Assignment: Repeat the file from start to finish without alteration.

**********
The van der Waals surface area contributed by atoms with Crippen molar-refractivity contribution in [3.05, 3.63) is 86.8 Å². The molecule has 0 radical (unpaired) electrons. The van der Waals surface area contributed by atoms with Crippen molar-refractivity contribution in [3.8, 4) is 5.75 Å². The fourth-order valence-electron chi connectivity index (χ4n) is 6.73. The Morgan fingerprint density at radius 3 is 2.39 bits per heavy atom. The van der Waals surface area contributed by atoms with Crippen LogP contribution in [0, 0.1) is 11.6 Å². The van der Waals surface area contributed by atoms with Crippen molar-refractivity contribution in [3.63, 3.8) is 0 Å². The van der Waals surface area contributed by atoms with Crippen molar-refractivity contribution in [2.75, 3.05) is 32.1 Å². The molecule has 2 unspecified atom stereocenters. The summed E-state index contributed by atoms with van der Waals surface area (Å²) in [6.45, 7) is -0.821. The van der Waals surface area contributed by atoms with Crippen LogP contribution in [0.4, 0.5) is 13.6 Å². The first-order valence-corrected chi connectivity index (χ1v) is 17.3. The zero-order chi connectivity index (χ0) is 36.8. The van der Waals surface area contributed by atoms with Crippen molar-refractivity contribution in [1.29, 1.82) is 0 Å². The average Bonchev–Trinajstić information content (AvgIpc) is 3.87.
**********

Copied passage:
The van der Waals surface area contributed by atoms with Crippen molar-refractivity contribution in [3.05, 3.63) is 86.8 Å². The molecule has 0 radical (unpaired) electrons. The van der Waals surface area contributed by atoms with Crippen molar-refractivity contribution in [3.8, 4) is 5.75 Å². The fourth-order valence-electron chi connectivity index (χ4n) is 6.73. The Morgan fingerprint density at radius 3 is 2.39 bits per heavy atom. The van der Waals surface area contributed by atoms with Crippen LogP contribution in [0, 0.1) is 11.6 Å². The van der Waals surface area contributed by atoms with Crippen molar-refractivity contribution in [3.63, 3.8) is 0 Å². The van der Waals surface area contributed by atoms with Crippen molar-refractivity contribution in [2.75, 3.05) is 32.1 Å². The molecule has 2 unspecified atom stereocenters. The summed E-state index contributed by atoms with van der Waals surface area (Å²) in [6.45, 7) is -0.821. The van der Waals surface area contributed by atoms with Crippen LogP contribution in [0.4, 0.5) is 13.6 Å². The first-order valence-corrected chi connectivity index (χ1v) is 17.3. The zero-order chi connectivity index (χ0) is 36.8. The van der Waals surface area contributed by atoms with Crippen molar-refractivity contribution in [1.29, 1.82) is 0 Å². The average Bonchev–Trinajstić information content (AvgIpc) is 3.87.